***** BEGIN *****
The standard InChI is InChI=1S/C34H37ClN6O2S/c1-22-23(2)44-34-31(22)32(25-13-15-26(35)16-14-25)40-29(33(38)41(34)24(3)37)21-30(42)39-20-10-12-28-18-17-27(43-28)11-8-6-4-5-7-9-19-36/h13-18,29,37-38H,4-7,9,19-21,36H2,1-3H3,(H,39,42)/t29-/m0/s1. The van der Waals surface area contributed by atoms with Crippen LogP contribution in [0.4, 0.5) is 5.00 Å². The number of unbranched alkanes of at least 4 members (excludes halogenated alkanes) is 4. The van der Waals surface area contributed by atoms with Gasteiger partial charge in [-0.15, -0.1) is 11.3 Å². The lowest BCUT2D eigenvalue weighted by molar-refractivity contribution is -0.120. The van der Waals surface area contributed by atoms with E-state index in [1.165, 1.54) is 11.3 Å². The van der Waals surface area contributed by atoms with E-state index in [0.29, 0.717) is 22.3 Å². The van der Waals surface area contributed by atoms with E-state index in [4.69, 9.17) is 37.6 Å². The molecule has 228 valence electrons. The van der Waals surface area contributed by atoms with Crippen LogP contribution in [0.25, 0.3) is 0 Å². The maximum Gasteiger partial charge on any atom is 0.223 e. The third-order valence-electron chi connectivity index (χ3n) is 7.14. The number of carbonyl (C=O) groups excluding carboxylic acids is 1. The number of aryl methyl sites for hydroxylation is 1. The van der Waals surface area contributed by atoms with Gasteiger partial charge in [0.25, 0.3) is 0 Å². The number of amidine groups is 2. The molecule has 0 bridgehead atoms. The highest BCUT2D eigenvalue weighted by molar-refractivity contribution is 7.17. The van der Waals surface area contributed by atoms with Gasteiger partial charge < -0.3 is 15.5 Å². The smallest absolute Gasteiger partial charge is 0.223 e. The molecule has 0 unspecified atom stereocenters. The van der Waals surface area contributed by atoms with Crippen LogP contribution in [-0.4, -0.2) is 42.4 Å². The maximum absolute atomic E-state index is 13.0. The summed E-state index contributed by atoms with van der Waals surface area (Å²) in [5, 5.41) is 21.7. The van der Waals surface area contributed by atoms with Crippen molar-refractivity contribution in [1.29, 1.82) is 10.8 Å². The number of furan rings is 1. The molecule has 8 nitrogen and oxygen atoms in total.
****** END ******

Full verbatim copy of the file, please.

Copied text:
The standard InChI is InChI=1S/C34H37ClN6O2S/c1-22-23(2)44-34-31(22)32(25-13-15-26(35)16-14-25)40-29(33(38)41(34)24(3)37)21-30(42)39-20-10-12-28-18-17-27(43-28)11-8-6-4-5-7-9-19-36/h13-18,29,37-38H,4-7,9,19-21,36H2,1-3H3,(H,39,42)/t29-/m0/s1. The van der Waals surface area contributed by atoms with Crippen LogP contribution in [0.4, 0.5) is 5.00 Å². The number of unbranched alkanes of at least 4 members (excludes halogenated alkanes) is 4. The van der Waals surface area contributed by atoms with Gasteiger partial charge in [-0.15, -0.1) is 11.3 Å². The lowest BCUT2D eigenvalue weighted by molar-refractivity contribution is -0.120. The van der Waals surface area contributed by atoms with E-state index in [1.165, 1.54) is 11.3 Å². The van der Waals surface area contributed by atoms with E-state index in [0.29, 0.717) is 22.3 Å². The van der Waals surface area contributed by atoms with E-state index in [4.69, 9.17) is 37.6 Å². The molecule has 228 valence electrons. The van der Waals surface area contributed by atoms with Crippen LogP contribution in [0.25, 0.3) is 0 Å². The maximum Gasteiger partial charge on any atom is 0.223 e. The third-order valence-electron chi connectivity index (χ3n) is 7.14. The number of carbonyl (C=O) groups excluding carboxylic acids is 1. The number of aryl methyl sites for hydroxylation is 1. The van der Waals surface area contributed by atoms with Gasteiger partial charge in [0.25, 0.3) is 0 Å². The number of amidine groups is 2. The molecule has 0 bridgehead atoms. The highest BCUT2D eigenvalue weighted by molar-refractivity contribution is 7.17. The van der Waals surface area contributed by atoms with Gasteiger partial charge < -0.3 is 15.5 Å². The smallest absolute Gasteiger partial charge is 0.223 e. The molecule has 0 unspecified atom stereocenters. The van der Waals surface area contributed by atoms with Crippen LogP contribution in [-0.4, -0.2) is 42.4 Å². The maximum absolute atomic E-state index is 13.0. The summed E-state index contributed by atoms with van der Waals surface area (Å²) in [5, 5.41) is 21.7. The van der Waals surface area contributed by atoms with Crippen molar-refractivity contribution in [1.29, 1.82) is 10.8 Å². The number of furan rings is 1. The molecule has 8 nitrogen and oxygen atoms in total.